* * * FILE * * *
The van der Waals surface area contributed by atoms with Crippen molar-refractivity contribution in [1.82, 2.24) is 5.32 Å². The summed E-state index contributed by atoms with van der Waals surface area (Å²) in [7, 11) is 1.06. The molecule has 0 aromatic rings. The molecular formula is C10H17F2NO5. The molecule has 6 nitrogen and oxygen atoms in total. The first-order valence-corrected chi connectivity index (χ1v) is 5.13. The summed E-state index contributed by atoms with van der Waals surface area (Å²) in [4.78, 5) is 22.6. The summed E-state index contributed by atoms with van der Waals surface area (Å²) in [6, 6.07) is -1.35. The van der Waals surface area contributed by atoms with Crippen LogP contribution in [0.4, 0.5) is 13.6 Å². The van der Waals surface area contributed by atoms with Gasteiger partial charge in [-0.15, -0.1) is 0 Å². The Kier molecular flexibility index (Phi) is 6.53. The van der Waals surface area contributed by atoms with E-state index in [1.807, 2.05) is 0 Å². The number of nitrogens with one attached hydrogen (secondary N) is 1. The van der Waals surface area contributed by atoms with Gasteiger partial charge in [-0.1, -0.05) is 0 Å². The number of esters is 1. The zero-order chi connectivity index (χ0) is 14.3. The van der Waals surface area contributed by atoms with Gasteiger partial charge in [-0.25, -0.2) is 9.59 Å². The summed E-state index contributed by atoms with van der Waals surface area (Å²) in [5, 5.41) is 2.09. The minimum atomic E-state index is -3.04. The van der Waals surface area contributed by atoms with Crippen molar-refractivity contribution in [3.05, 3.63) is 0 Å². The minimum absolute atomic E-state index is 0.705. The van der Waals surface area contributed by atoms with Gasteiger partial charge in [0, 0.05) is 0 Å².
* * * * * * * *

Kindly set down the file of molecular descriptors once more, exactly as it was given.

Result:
The van der Waals surface area contributed by atoms with Crippen molar-refractivity contribution in [1.82, 2.24) is 5.32 Å². The summed E-state index contributed by atoms with van der Waals surface area (Å²) in [7, 11) is 1.06. The molecule has 0 aromatic rings. The molecular formula is C10H17F2NO5. The molecule has 6 nitrogen and oxygen atoms in total. The first-order valence-corrected chi connectivity index (χ1v) is 5.13. The summed E-state index contributed by atoms with van der Waals surface area (Å²) in [4.78, 5) is 22.6. The summed E-state index contributed by atoms with van der Waals surface area (Å²) in [6, 6.07) is -1.35. The van der Waals surface area contributed by atoms with Crippen LogP contribution in [0.4, 0.5) is 13.6 Å². The van der Waals surface area contributed by atoms with Gasteiger partial charge in [-0.15, -0.1) is 0 Å². The Kier molecular flexibility index (Phi) is 6.53. The van der Waals surface area contributed by atoms with E-state index in [1.807, 2.05) is 0 Å². The number of nitrogens with one attached hydrogen (secondary N) is 1. The van der Waals surface area contributed by atoms with Gasteiger partial charge in [-0.1, -0.05) is 0 Å². The number of esters is 1. The zero-order chi connectivity index (χ0) is 14.3. The van der Waals surface area contributed by atoms with Gasteiger partial charge in [-0.25, -0.2) is 9.59 Å². The summed E-state index contributed by atoms with van der Waals surface area (Å²) in [5, 5.41) is 2.09. The minimum atomic E-state index is -3.04. The van der Waals surface area contributed by atoms with Crippen molar-refractivity contribution in [3.05, 3.63) is 0 Å². The minimum absolute atomic E-state index is 0.705. The van der Waals surface area contributed by atoms with Gasteiger partial charge in [0, 0.05) is 0 Å².